Her present findings are those of cervical and lumbar discogenic syndrome due to early degenerative disc disease in the cervical and lumbar spine. This is indicative of a genetic preDisposition to degenerative disc disease and is not in my opinion due to any specific incidents of trauma occurring at work. . . There is no evidence that she sustained any acute injury that
is responsible for this but that she has a slowly developing degenerative condition which limits the amount of work that she can do. She will have to decide whether she wishes to bear with the pain and continue her work or whether she wishes to retire from the work force.
On December 31, 1987 the OWCP notified McDougal-Saddler that it proposed to terminate her compensation on the ground that her disability resulting from her employment injuries had ceased. In response McDougal-Saddler submitted another report of Dr. Schwartz in which he stated that her symptoms were "specifically due" to her May 8, 1982 injury and that her April 5, 1985 injury "added to her previous cervical and lumbosocral strain."
Effective November 20, 1988 the OWCP terminated McDougal-Saddler's compensation on the ground that the weight of the medical evidence established that her disability from her employment injuries ceased by that date. After a hearing an OWCP hearing representative found in a February 21, 1989 decision that McDougal-Saddler had not been afforded due process because she had not been provided with a copy of Dr. Simon's May 4, 1987 report. The hearing representative remanded the case for reinstatement of compensation and a re-evaluation by Dr. Simon.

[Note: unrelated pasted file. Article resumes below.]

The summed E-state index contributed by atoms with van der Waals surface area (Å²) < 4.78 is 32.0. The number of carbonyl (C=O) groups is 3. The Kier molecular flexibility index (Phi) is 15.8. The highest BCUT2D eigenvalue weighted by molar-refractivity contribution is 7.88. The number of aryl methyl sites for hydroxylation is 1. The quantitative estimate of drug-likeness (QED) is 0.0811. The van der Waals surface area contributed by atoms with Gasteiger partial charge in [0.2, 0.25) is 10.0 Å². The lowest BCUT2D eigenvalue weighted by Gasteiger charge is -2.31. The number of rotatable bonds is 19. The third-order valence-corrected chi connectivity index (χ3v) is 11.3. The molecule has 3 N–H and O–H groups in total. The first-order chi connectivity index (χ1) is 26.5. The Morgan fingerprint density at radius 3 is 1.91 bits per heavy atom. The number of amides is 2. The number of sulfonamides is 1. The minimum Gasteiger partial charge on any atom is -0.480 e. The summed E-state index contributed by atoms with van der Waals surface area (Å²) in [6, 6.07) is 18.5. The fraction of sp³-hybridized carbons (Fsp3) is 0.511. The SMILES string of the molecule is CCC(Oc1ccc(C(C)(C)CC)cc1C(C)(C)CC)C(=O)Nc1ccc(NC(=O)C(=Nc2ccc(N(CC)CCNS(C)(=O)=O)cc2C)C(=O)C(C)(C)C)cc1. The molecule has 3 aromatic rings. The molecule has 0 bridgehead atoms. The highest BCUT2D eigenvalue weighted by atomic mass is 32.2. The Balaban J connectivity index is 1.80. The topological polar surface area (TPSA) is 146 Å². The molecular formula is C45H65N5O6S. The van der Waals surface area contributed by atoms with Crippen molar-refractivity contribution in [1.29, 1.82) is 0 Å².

At Dr. Simon's request a Board-certified radiologist performed a computerized tomography scan of McDougal-Saddler's lumbosacral and cervical spine. On the basis of the resulting report Dr. Simon revised his original opinion, stating in a November 15, 1989 report, "we now have objective evidence that this patient has cervical discogenic abnormalities beyond degenerative changes both in her neck and back." He did not, however, attribute these discogenic abnormalities, as Dr. Schwartz did, to the 1982 and 1985 work incidents, and he disagreed with Dr. Schwartz's finding of total disability, stating, "I do think her discogenic abnormalities in her neck and back are enough to partially disable her but certainly not to totally disable her from returning to some form of work presuming that she is conditioned properly."